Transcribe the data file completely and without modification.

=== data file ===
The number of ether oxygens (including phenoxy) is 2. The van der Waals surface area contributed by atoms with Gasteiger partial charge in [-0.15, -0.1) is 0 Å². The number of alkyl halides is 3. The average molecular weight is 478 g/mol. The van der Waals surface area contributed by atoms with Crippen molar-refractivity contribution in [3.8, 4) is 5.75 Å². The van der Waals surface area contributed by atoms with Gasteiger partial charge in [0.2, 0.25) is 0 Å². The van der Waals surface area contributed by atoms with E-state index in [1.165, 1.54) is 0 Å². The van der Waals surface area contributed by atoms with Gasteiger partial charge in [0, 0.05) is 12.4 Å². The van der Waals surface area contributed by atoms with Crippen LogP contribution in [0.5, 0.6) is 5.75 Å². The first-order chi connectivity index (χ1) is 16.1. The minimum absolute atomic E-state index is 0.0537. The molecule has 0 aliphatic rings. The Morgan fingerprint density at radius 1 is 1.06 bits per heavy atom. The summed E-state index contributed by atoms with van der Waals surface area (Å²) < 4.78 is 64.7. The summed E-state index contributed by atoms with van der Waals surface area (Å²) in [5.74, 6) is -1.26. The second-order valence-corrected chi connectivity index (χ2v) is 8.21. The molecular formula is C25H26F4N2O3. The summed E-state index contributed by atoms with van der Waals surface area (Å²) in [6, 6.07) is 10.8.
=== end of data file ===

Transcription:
The number of ether oxygens (including phenoxy) is 2. The van der Waals surface area contributed by atoms with Gasteiger partial charge in [-0.15, -0.1) is 0 Å². The number of alkyl halides is 3. The average molecular weight is 478 g/mol. The van der Waals surface area contributed by atoms with Crippen molar-refractivity contribution in [3.8, 4) is 5.75 Å². The van der Waals surface area contributed by atoms with Gasteiger partial charge in [0.2, 0.25) is 0 Å². The van der Waals surface area contributed by atoms with E-state index in [1.165, 1.54) is 0 Å². The van der Waals surface area contributed by atoms with Gasteiger partial charge in [0, 0.05) is 12.4 Å². The van der Waals surface area contributed by atoms with Crippen LogP contribution in [0.5, 0.6) is 5.75 Å². The first-order chi connectivity index (χ1) is 16.1. The minimum absolute atomic E-state index is 0.0537. The molecule has 0 aliphatic rings. The Morgan fingerprint density at radius 1 is 1.06 bits per heavy atom. The summed E-state index contributed by atoms with van der Waals surface area (Å²) < 4.78 is 64.7. The summed E-state index contributed by atoms with van der Waals surface area (Å²) in [5.74, 6) is -1.26. The second-order valence-corrected chi connectivity index (χ2v) is 8.21. The molecular formula is C25H26F4N2O3. The summed E-state index contributed by atoms with van der Waals surface area (Å²) in [6, 6.07) is 10.8.